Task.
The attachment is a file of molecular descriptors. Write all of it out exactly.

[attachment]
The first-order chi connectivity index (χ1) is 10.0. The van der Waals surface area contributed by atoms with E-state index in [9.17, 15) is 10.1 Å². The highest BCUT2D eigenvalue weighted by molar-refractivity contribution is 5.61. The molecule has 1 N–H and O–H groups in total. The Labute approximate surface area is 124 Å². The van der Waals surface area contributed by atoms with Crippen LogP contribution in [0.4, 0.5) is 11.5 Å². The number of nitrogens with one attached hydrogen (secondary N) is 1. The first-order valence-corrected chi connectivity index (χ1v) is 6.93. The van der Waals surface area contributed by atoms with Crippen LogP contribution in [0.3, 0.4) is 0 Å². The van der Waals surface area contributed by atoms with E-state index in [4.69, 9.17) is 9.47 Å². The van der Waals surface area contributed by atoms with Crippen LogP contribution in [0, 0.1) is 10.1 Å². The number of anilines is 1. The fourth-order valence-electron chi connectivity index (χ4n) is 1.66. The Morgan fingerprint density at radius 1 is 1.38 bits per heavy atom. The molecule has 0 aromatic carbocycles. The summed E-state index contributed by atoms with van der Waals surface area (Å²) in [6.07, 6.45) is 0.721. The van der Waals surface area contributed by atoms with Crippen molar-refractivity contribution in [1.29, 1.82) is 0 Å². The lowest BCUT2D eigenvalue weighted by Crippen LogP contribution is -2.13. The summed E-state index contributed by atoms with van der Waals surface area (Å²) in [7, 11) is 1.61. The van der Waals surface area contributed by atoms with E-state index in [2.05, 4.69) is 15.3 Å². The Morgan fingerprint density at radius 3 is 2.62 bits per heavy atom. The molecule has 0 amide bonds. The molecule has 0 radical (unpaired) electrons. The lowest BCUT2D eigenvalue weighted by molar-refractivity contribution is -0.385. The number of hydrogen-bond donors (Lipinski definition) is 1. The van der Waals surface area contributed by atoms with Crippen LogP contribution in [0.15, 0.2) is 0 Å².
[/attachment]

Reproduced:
The first-order chi connectivity index (χ1) is 10.0. The van der Waals surface area contributed by atoms with E-state index in [9.17, 15) is 10.1 Å². The highest BCUT2D eigenvalue weighted by molar-refractivity contribution is 5.61. The molecule has 1 N–H and O–H groups in total. The Labute approximate surface area is 124 Å². The van der Waals surface area contributed by atoms with Crippen LogP contribution in [0.4, 0.5) is 11.5 Å². The number of nitrogens with one attached hydrogen (secondary N) is 1. The first-order valence-corrected chi connectivity index (χ1v) is 6.93. The van der Waals surface area contributed by atoms with Crippen LogP contribution in [0.3, 0.4) is 0 Å². The van der Waals surface area contributed by atoms with E-state index in [4.69, 9.17) is 9.47 Å². The van der Waals surface area contributed by atoms with Crippen LogP contribution in [0, 0.1) is 10.1 Å². The number of anilines is 1. The fourth-order valence-electron chi connectivity index (χ4n) is 1.66. The Morgan fingerprint density at radius 1 is 1.38 bits per heavy atom. The molecule has 0 aromatic carbocycles. The summed E-state index contributed by atoms with van der Waals surface area (Å²) in [6.07, 6.45) is 0.721. The van der Waals surface area contributed by atoms with Crippen molar-refractivity contribution in [1.29, 1.82) is 0 Å². The lowest BCUT2D eigenvalue weighted by Crippen LogP contribution is -2.13. The summed E-state index contributed by atoms with van der Waals surface area (Å²) in [7, 11) is 1.61. The van der Waals surface area contributed by atoms with E-state index in [2.05, 4.69) is 15.3 Å². The Morgan fingerprint density at radius 3 is 2.62 bits per heavy atom. The molecule has 0 amide bonds. The molecule has 0 radical (unpaired) electrons. The lowest BCUT2D eigenvalue weighted by molar-refractivity contribution is -0.385. The number of hydrogen-bond donors (Lipinski definition) is 1. The van der Waals surface area contributed by atoms with Crippen LogP contribution in [0.15, 0.2) is 0 Å².